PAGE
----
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Beards, Bangs, and Bigger Fish

This Month in HomeFront

Homefront Magazine is a wonderful resource for parents at Third, linked to  our current Sunday school curriculum and full of activities and encouragement for us as we build a solid foundation of faith in our children, and as we, too, are growing in faith in Jesus Christ.  It's available as a free digital version to all Third families, and we strongly encourage parents to use it for encouragement, activities and conversation starters with their kids.  The article copied below from the January edition  really encouraged me at the start of this brand new year, especially this line: 

"Perspective.  Oh, how I wish I would have had more of that from the beginning.  How much time did I spend, 'majoring in the minors?'  Too much."  

Have a look at this and the rest of the January issue HERE


Beards, Bangs, and Bigger Fish

by Deanna Ramsay

My husband recently grew a beard. Not your typical, nicely groomed beard. But a long, scruffy, full-on mountain-man beard. What’s interesting is that I get approached ALL the time—by friends and strangers alike—with the exact same question: “So, how do YOU like the beard?” This is usually posed by wives who can’t believe I “let” my husband have a beard or husbands who are trying to convince their wives to give a green light to facial hair. The first time I was asked, without even pausing to think, I blurted out, “His beard? Oh gosh, I have way bigger fish to fry than to spend time hating on Jon’s beard.” My response surprised even me a little. But it was true. Time has a way of offering perspective. Years ago, I would have absolutely cared. Who wants scratchy kisses? I mean, really. But then time passes, your husband has a brain tumor, survives, and then you realize that the person who wants scratchy kisses is you. I want them. I want his kisses in whatever form they present themselves. It’s interesting how time plus life experiences have a way of doing that.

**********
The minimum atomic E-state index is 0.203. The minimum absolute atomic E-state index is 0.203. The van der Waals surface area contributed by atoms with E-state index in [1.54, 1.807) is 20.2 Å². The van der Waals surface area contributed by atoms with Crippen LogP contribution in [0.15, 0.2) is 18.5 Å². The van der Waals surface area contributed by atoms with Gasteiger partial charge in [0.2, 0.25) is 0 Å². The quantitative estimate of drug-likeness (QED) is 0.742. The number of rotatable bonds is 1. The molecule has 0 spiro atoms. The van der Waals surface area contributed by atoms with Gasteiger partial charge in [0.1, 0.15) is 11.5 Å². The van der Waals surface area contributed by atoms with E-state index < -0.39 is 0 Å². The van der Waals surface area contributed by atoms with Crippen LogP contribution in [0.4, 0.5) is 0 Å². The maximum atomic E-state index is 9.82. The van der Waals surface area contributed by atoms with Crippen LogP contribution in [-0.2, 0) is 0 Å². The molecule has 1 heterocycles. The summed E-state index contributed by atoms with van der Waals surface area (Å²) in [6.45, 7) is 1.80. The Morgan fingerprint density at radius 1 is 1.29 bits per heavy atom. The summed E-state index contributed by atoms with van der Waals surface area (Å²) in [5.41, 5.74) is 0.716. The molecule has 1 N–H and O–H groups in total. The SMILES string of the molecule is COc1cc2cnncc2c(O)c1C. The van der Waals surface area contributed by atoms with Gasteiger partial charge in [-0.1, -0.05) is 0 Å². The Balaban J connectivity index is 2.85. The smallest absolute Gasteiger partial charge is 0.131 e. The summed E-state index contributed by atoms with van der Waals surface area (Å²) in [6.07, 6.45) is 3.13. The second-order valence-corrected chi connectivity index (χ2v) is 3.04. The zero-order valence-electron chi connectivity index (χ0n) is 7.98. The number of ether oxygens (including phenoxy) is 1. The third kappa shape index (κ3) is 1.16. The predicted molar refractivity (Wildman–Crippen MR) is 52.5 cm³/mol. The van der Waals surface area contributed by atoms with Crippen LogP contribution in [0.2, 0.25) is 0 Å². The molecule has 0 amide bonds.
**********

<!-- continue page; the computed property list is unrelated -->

When I was a new mom, my son wanted to wear his Superman costume to the grocery store. “Sweetie, that is not appropriate. We wear clothes to the store, not costumes.” Fast-forward eight years as our fourth child heads out the door in her princess dress. “You look beautiful, Snow White! Let’s go shopping!” I exclaim, much to my daughter’s delight. 

Perspective. Oh, how I wish I would have had more of that from the beginning. How much time did I spend ‘majoring in the minors?’ Too much. My six-year-old daughter begged to cut bangs for a full year. “But honey, bangs are more trouble than they’re worth. Growing them back out is such a pain.” But one day, I took a deep breath and thought to myself—bigger fish. So we cut the bangs. And she looked beautiful. She loved them. And I did too. 

I want my kids to show kindness. Compassion. Generosity. Forgiveness. To love mercy. To walk humbly. I want their hearts to break for those who are in need. I want them to know that God loves them. No matter what. And I do too. I want my husband and I to have a thriving marriage. I want us to encourage each other in our passions. I want to be a loving light in our community. Basically, I want our family on the right path with God as our guide. Those are my Bigger Fish. 

SO. If something conflicts with those things, I give them time and attention. Boundaries and hard lines are drawn. If something doesn’t conflict? Then we cut the bangs. Grow the beard. Dress like our superhero. 

There is so much freedom in majoring in the majors. Being driven by what others think is exhausting. Moralizing personal preference (a hairstyle, a clothing choice) can suck the life out of a relationship. Our battles must be chosen wisely and with intention. 

And so today I will run errands with Belle and Ariel. I will tell my six-year-old how beautiful her bangs are. And I will grab hold of my husband’s long, scruffy beard, pull it toward me, and smooch those lips. If I can find them in there. Oh, and just for the record, in case he reads this: Yes, babe, “no motorcycle” is still on the GIANT FISH list. ;) 

What? 

I’m still a work in progress … ;) 

 

Deanna Ramsay's essay is featured in the January issue of HomeFront magazine, which can be delivered to your email inbox monthly, please visit their website to sign up!